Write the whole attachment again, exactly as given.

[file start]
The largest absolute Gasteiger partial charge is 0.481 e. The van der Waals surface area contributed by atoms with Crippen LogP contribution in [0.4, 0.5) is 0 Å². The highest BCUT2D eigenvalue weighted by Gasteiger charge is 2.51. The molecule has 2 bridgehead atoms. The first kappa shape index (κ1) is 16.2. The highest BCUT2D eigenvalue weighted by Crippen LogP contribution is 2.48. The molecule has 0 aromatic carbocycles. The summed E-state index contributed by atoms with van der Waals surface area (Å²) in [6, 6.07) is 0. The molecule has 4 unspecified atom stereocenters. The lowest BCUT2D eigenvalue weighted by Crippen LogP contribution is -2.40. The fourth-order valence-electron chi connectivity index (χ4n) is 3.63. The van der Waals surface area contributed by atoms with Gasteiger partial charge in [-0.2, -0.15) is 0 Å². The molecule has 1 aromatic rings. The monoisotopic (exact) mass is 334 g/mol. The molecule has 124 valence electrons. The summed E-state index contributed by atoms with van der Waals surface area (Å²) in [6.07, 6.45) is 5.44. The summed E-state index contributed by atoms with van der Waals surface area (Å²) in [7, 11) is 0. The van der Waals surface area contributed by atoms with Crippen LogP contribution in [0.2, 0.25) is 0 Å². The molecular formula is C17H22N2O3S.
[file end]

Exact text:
The largest absolute Gasteiger partial charge is 0.481 e. The van der Waals surface area contributed by atoms with Crippen LogP contribution in [0.4, 0.5) is 0 Å². The highest BCUT2D eigenvalue weighted by Gasteiger charge is 2.51. The molecule has 2 bridgehead atoms. The first kappa shape index (κ1) is 16.2. The highest BCUT2D eigenvalue weighted by Crippen LogP contribution is 2.48. The molecule has 0 aromatic carbocycles. The summed E-state index contributed by atoms with van der Waals surface area (Å²) in [6, 6.07) is 0. The molecule has 4 unspecified atom stereocenters. The lowest BCUT2D eigenvalue weighted by Crippen LogP contribution is -2.40. The fourth-order valence-electron chi connectivity index (χ4n) is 3.63. The van der Waals surface area contributed by atoms with Gasteiger partial charge in [-0.2, -0.15) is 0 Å². The molecule has 1 aromatic rings. The monoisotopic (exact) mass is 334 g/mol. The molecule has 124 valence electrons. The summed E-state index contributed by atoms with van der Waals surface area (Å²) in [6.07, 6.45) is 5.44. The summed E-state index contributed by atoms with van der Waals surface area (Å²) in [7, 11) is 0. The van der Waals surface area contributed by atoms with Crippen LogP contribution in [0.2, 0.25) is 0 Å². The molecular formula is C17H22N2O3S.